Iconic: Artist explores what it means to be an icon
“I’ve never swayed from what I do,” said contemporary artist Robert Mars of Redding. “I started making assemblages when I was seven years old with sports objects, especially baseball. I’ve always been interested in iconic things. What is iconic? That is the question I pose in my work, but do not answer. I want viewers to look and decide.”
Mars works in a broad range of art forms, but is best known for his Neo Pop multilayered, mixed media and collage art that celebrates the cultural icons of the 1950s and 60s, which have been dubbed Futurelics. His work has earned comparisons with such Pop Art masters as Andy Warhol, Robert Rauschenberg and Richard Diebenkorn.
A book commemorating his career, Futurelics: Robert Mars Past is Present, will be released Jan. 12, featuring photography by Cary Whittier, with whom Mars has worked for 13 years, and text by Ted Vassilev, president and founder of DTR Modern Galleries, which represents Mars. The book will also include essays by Eleanor Heartney, Bruce Helander and Donald Kuspit.
Mars explains his work, sometimes known as reappropriation, as “taking something someone has made and changing it in some way to give it a new meaning. It has been said that there is no original thought, just making something better than the person before you.” He focuses on postwar personalities, items and images that have become iconic.
While many people think of the 1950s and 60s as a simpler time, Mars, who was born in 1969, said, “We remember those things we want to, create our own nostalgia, but those icons — Marilyn Monroe, Audrey Hepburn, Elizabeth Taylor, James Dean, Elvis — are still with us and don’t age. Neon signs, cars of the fifties and sixties, these things never left me.” Object images he uses include flags, targets, strips of color, “sixties stuff,” motorcycles, designer logos and sometimes neon. Most are drawn from American culture, but now include global culture that Americans have embraced.
Regarding the use of popular brand logos, Mars has never had a copyright issue. As long the logos are not used in a detrimental way, “the companies probably realize the publicity value of what artists do.”
He begins a work in his Redding home studio by building a raised base of birch wood, then applying layers, first vintage ephemera, generally from Life magazines, selecting only black and white pages and words or fonts that jump out at him. He notes he enjoys viewing the old advertisements and headlines — “Some of the ideas and fears are not so different from what we see today.”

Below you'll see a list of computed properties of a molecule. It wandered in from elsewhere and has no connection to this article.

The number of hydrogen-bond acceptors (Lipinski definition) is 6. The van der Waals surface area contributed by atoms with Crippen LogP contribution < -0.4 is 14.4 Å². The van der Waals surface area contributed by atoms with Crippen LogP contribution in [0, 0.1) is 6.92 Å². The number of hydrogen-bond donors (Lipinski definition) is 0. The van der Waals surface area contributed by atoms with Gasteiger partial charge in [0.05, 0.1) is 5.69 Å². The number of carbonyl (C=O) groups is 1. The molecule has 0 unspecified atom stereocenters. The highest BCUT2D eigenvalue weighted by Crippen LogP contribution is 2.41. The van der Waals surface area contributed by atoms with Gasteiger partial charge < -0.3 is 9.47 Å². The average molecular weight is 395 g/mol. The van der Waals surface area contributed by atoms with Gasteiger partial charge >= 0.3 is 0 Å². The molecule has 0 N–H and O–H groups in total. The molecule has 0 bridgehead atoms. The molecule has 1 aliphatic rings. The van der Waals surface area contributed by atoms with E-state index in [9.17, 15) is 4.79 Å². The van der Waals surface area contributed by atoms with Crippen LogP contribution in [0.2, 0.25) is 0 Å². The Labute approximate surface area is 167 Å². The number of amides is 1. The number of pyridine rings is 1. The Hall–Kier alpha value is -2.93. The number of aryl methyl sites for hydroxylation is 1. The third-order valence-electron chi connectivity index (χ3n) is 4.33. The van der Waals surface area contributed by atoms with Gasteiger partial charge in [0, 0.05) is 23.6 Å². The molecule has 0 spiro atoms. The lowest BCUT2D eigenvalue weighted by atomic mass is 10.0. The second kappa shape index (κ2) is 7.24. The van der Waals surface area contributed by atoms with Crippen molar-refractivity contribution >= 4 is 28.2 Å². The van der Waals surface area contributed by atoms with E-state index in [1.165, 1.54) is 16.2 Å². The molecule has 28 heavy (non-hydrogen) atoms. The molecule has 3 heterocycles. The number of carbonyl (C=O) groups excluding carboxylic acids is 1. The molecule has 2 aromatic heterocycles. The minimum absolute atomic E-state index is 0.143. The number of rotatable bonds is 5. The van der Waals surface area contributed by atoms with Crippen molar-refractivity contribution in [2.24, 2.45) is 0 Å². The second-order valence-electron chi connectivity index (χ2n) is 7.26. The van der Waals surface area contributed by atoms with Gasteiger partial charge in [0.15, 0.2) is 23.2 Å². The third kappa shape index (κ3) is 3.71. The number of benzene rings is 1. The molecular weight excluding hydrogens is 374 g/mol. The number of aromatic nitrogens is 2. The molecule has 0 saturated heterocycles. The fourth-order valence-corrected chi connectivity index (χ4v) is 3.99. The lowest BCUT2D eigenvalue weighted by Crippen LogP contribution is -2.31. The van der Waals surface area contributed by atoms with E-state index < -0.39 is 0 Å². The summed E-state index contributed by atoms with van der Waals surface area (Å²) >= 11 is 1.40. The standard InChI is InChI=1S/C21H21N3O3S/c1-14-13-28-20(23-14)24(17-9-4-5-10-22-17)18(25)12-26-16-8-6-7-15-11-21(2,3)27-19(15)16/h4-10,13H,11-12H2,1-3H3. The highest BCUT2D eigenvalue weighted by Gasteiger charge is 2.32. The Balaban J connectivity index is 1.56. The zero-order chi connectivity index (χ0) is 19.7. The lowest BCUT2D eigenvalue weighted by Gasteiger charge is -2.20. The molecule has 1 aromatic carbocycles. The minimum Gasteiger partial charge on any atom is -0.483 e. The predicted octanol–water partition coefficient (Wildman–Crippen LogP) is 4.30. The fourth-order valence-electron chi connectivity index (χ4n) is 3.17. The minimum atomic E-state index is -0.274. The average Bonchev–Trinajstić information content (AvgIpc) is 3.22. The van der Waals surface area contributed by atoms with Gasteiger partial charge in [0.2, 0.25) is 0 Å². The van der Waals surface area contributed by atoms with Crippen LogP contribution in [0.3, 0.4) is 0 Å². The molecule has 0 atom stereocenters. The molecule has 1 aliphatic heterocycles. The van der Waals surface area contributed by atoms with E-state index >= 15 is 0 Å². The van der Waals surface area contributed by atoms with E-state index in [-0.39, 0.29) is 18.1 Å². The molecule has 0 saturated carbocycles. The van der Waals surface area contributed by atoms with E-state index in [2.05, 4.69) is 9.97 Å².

He builds up a base of color, sands through, does another layer, creating a weathered look, “like you see in the Southwest. Before [having] children, I used to go out there twice a year, photographing small towns along Route 66. My color palette reflected the sundrenched tans and reds then. Now I use all kinds of colors, including jewel tones.” The top layers include pieced together computer-enlarged images, sometimes repeated, and large text and graphics, all sealed under a resin coating. A typical piece can take six weeks to complete.
It is all about the small details, he said. “The final product is beautifully made.” Mars notes that with all the layering his works aren’t perfect, and he wants them “to have a handmade feel.”
He also believes that, “as an artist, it is important to challenge yourself, to grow. In 2015 I saw the Frank Stella retrospective at the Whitney Museum of American Art and was blown away. I was excited by what I saw and started adding shapes to my work.”
Another inspiration came from the interests and art of his wife, Brenda Phelps, a fabric artist and a quilter. Active in a quilt guild and teaching costume technology at Western Connecticut State University, she also maintains a studio in their home. “It was right in front of me; quilts have dynamic patterns that make sense as history of American culture. While not Pop Art, the patterns work with it,” Mars said.
“Sometimes you collect something and don’t know why,” he noted. “For me, one of those items was vintage wallpaper. I didn’t know what to do with it; later, I realized many of the patterns I created in my work were similar to quilt patterns. Now the wallpaper fits in and the collecting makes perfect sense.”
Inspired by the work of Joseph Cornell and his shadowboxes from the 1950s, Mars has begun to create shadow boxes of vintage objects; they are sculptural time capsules measuring 48 by 48 by four inches, and he recently showed three for the first time.
Mars and Phelps moved to Redding about four and a half years ago and have been active in the local arts community.
“When we moved here,” Mars said, “we had no idea of the number and quality of artists in town. We met Sandi and Brien O’Reilly through the library and I became a part of the art show when they asked me to enter my work four years ago; I have been a part of it ever since. When I dropped off work for my first Mark Twain Library art show, I was amazed by the variety and quality of work I saw. And the artistic community is so welcoming and generous.”
Mars immediately joined those who donate an artwork for the library’s silent auction.
“I think it is vital to give back to the community, especially for organizations that support educational and children’s programs. The library is such an important asset to our town and its sense of community and I am honored to be a part of its fund-raising efforts.”
For more information, visit robertmars.com.